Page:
Prefab Homes Get a Style and Solar-Powered Makeover

Mod.Fab is a project at the Frank Lloyd Wright School of Architecture aimed at designing a prefab home that's both elegant and enables sustainable living in a desert environment. 

Historically speaking prefab homes have received bad press: Reasons include social stigma associated with the low-cost housing solution, lack of understanding by the consumer, and low-quality mass-produced designs. And that's clearly been a spur for the students and staff at the FLW school. 

The nearly-complete prototype is sitting on the Taleisin, Arizona campus. It's visually appealing right from the start, with its large colored paneling and asymmetric layout. The design contains eco-technology from the ground up, with wall panels that are both structural and insulating, photovoltaic panels that collect sunlight and provide power, and there's a combination of passive environmental control—suntraps and natural ventilation, as well as active elements. The active elements include a grey-water recycling system and a water catchment system. Ultimately, the goal is to create a design that is entirely self-sustaining in terms of basic energy needs.

The most interesting thing about Mod.Fab is that it indicates how our homes should be constructed in the future: Its combination of eco-power sources and passive environmental controls mean that the house places a significantly lower burden on the environment. In Germany, so-called "passive" homes, that utilize similar design elements, are gaining ground thanks to increased taxation on heating oil and natural gas. The strict "passive" requirements, that include super-efficient insulation and exploitation of natural light and heat, result in homes that typically consume only around 10% of the energy of "normal" housing designs.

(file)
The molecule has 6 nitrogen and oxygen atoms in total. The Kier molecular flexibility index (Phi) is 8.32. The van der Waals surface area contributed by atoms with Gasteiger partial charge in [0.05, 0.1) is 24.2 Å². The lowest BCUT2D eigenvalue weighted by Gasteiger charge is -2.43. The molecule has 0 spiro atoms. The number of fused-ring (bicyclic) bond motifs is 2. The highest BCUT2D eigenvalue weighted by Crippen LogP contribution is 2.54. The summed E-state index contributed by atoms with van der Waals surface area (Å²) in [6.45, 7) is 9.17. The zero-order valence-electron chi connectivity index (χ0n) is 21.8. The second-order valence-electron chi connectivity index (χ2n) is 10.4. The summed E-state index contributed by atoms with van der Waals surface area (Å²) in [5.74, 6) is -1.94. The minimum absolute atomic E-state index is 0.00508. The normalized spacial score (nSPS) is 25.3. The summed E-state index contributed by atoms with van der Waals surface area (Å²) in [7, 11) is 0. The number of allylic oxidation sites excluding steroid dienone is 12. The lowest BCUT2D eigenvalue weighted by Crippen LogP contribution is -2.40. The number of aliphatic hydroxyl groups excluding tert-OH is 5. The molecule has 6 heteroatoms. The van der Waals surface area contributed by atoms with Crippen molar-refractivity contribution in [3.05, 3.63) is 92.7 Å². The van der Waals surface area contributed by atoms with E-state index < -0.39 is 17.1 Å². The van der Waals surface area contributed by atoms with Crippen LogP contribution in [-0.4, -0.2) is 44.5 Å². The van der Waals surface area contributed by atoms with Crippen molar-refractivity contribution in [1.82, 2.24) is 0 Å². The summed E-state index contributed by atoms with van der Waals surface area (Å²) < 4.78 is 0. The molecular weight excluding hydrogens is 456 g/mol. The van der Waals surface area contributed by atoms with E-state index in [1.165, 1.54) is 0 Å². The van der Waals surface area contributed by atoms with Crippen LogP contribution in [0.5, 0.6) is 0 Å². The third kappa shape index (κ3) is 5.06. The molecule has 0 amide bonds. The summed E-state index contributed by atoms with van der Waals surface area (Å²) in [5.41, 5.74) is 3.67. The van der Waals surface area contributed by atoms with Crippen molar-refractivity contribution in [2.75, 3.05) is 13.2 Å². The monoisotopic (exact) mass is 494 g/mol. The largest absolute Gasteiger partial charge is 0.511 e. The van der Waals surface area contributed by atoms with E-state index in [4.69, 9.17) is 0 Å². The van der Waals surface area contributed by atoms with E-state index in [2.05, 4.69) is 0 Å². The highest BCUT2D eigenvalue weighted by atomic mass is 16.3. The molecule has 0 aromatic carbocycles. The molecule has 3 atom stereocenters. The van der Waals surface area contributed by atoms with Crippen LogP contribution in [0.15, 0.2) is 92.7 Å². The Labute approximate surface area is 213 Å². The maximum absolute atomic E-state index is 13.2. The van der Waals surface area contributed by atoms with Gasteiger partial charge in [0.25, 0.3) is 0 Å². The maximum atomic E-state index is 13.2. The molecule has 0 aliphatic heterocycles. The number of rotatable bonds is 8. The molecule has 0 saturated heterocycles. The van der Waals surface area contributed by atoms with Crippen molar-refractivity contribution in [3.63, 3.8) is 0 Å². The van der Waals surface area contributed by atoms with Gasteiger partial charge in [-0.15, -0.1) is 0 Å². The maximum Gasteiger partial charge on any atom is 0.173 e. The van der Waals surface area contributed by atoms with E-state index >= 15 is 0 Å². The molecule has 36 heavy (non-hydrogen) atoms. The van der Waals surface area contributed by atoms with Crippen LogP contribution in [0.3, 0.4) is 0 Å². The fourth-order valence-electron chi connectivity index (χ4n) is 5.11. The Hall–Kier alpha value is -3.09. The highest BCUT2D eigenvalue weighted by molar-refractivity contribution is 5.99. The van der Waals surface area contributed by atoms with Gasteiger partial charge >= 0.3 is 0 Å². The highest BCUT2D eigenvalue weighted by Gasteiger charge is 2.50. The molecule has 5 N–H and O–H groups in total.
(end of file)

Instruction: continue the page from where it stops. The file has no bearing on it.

Even President Obama stresses the need for designs like this: His first weekly address stated that the economic recovery plan would aim to save an average working family $350 per annum on energy bills, with the associated eco-friendly knock-on, by funding "weatherizing" of 2.5 million homes. 

If we made our future eco-homes as architecturally interesting as Mod.Fab, perhaps the public would become enthused about the idea.

[via Inhabitat, Physorg]